I think that's right - there are cases where there is obvious guilt beyond reasonable doubt. Whether punishment/revenge does any good I don't know. There seems to be evidence that fear of punishment is not much of a deterrent. Locking up & throwing away the key may make sense. It's expensive but maybe worth the cost.

Should we use the death penalty when guilt of horrible crime is unquestionable - who would want/get to throw the switch? Maybe those most affected by the crime should get to do the deed if death is what they advocate?

And as a society do we really, really believe that life is really, really sacred?
 
Curious Cdn
Conservative
+1
#7  Top Rated Post
Quote: Originally Posted by VIBC View Post

I think that's right - there are cases where there is obvious guilt beyond reasonable doubt. Whether punishment/revenge does any good I don't know. There seems to be evidence that fear of punishment is not much of a deterrent. Locking up & throwing away the key may make sense. It's expensive but maybe worth the cost.
Should we use the death penalty when guilt of horrible crime is unquestionable - who would want/get to throw the switch? Maybe those most affected by the crime should get to do the deed if death is what they advocate?
And as a society do we really, really believe that life is really, really sacred?

Psychopaths that feed live prostitutes to pigs sure as hell don't. Sometimes, the punishment should fit the crime.
 
VIBC
No Party Affiliation
#8
Quote: Originally Posted by Curious Cdn View Post

Psychopaths that feed live prostitutes to pigs sure as hell don't. Sometimes, the punishment should fit the crime.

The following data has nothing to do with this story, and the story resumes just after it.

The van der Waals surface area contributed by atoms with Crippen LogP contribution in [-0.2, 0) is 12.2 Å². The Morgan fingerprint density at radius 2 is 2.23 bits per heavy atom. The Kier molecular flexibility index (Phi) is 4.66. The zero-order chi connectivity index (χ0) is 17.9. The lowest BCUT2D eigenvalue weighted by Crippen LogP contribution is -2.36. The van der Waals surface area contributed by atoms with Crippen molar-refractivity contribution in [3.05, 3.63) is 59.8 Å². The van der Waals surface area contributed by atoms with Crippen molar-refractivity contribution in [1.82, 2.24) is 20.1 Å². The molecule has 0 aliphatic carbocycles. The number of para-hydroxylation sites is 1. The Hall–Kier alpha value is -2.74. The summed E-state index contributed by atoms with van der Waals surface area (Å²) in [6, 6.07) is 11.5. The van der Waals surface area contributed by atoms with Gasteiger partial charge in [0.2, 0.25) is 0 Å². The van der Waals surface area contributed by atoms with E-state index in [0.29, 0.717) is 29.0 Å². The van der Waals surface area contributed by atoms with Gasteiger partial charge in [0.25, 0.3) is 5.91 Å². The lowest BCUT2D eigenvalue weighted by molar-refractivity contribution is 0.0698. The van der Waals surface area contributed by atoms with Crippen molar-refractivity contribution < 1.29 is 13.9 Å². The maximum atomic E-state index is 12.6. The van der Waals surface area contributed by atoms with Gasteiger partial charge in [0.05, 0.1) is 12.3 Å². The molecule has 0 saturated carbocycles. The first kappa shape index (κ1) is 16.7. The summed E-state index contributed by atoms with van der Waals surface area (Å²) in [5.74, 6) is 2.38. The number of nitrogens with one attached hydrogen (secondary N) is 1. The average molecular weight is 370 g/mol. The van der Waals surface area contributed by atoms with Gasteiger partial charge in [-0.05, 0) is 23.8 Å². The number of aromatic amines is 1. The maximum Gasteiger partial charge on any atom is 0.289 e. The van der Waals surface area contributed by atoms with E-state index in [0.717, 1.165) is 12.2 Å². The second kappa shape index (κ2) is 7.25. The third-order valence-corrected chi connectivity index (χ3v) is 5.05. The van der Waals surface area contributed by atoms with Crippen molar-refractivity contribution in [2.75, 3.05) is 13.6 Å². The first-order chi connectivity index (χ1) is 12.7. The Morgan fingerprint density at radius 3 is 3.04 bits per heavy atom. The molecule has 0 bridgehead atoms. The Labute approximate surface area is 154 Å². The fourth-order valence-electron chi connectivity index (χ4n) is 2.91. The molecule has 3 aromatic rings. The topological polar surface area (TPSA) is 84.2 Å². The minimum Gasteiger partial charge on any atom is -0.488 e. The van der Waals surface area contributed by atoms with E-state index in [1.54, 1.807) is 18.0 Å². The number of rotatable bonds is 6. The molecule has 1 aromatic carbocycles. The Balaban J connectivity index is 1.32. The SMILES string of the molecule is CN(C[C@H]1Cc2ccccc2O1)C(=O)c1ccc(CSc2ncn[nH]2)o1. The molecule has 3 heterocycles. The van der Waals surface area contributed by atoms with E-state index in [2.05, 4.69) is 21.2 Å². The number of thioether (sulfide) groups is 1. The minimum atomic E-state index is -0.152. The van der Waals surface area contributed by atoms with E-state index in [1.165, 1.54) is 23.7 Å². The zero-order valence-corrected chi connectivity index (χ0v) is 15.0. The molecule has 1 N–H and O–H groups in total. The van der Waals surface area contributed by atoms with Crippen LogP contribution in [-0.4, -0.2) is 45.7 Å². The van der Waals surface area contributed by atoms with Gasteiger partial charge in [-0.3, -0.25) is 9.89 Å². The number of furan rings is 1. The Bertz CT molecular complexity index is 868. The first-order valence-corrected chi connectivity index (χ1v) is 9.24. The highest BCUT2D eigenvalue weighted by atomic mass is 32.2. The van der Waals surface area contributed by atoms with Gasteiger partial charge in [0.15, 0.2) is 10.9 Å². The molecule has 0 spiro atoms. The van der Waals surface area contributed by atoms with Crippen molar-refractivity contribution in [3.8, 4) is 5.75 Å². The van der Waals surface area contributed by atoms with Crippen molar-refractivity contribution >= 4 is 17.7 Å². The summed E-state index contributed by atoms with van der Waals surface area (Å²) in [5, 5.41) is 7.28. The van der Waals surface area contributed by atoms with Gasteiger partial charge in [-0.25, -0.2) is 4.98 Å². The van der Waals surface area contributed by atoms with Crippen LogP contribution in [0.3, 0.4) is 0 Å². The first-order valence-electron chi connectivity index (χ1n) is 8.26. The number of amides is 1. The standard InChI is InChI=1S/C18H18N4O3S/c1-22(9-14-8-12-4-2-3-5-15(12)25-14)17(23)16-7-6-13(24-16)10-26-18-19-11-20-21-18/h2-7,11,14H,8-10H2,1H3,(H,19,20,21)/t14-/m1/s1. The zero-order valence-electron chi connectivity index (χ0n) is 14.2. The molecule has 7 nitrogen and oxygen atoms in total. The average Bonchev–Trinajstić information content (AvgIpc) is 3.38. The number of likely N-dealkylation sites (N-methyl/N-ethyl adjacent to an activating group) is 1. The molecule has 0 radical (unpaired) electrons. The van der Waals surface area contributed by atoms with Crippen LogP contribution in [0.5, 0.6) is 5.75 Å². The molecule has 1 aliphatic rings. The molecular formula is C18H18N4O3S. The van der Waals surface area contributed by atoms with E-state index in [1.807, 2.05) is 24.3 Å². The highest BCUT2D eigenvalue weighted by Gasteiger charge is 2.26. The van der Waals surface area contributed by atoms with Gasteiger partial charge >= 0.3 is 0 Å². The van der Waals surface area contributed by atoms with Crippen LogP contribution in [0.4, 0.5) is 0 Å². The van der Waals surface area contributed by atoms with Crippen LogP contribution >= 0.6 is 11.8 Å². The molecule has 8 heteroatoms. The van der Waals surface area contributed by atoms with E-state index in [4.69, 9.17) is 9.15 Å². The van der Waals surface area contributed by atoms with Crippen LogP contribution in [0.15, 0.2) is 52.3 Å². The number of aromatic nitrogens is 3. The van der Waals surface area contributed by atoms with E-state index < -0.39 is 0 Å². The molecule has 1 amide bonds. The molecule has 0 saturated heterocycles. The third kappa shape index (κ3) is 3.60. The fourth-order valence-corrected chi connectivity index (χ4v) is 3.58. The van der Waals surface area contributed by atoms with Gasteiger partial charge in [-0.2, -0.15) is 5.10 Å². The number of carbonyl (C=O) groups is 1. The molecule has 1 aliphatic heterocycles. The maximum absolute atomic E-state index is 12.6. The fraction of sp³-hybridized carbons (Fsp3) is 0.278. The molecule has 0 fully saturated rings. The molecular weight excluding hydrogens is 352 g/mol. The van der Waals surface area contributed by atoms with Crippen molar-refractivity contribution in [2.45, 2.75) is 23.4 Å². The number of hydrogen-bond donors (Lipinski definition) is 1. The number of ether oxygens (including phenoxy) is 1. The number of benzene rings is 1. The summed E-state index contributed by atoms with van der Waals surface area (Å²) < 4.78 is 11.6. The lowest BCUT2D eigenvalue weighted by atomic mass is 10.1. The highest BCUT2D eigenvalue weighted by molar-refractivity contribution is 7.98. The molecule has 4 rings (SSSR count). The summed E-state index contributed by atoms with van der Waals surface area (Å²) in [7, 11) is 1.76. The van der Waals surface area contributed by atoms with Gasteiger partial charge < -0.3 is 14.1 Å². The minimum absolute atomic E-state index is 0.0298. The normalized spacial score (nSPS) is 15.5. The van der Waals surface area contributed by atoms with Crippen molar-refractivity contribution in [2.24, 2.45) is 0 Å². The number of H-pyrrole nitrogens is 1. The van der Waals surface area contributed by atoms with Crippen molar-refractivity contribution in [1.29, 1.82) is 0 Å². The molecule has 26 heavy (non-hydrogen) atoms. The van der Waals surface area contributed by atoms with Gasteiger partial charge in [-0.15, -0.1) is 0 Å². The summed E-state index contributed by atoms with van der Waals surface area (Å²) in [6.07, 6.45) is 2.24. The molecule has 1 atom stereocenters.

I don't know. Are people with brains as weird as that, consciously able to change their behavior; or are they just wired to do strange & horrible things?
Should punishment (revenge?) be the thing we do with/to prisoners - and should punishment mimic the crime, somehow be equal to it as far as possible? I can see that being a sort of comfort to some victimized survivors (though some prefer to mentally forgive or just 'move on.')
... back later. 'Life' intervened.
 
VIBC
No Party Affiliation
#9
Quote: Originally Posted by VIBC View Post

I don't know. Are people with brains as weird as that, consciously able to change their behavior; or are they just wired to do strange & horrible things?
Should punishment (revenge?) be the thing we do with/to prisoners - and should punishment mimic the crime, somehow be equal to it as far as possible? I can see that being a sort of comfort to some victimized survivors (though some prefer to mentally forgive or just 'move on.')
... back later. 'Life' intervened.

OK, the death penalty: If we had it, could you execute someone in cold blood - even if their crime had been horrible? I can visualise myself reacting in hot anger if I witnessed some awful violence done to another human, but coolly killing the criminal months or years later? Probably not,and specially if it was not a humane painless death.

But this is a digression from my original question, which is why we have an adversarial contest in court rather than a flat-out unpolarised search for truth?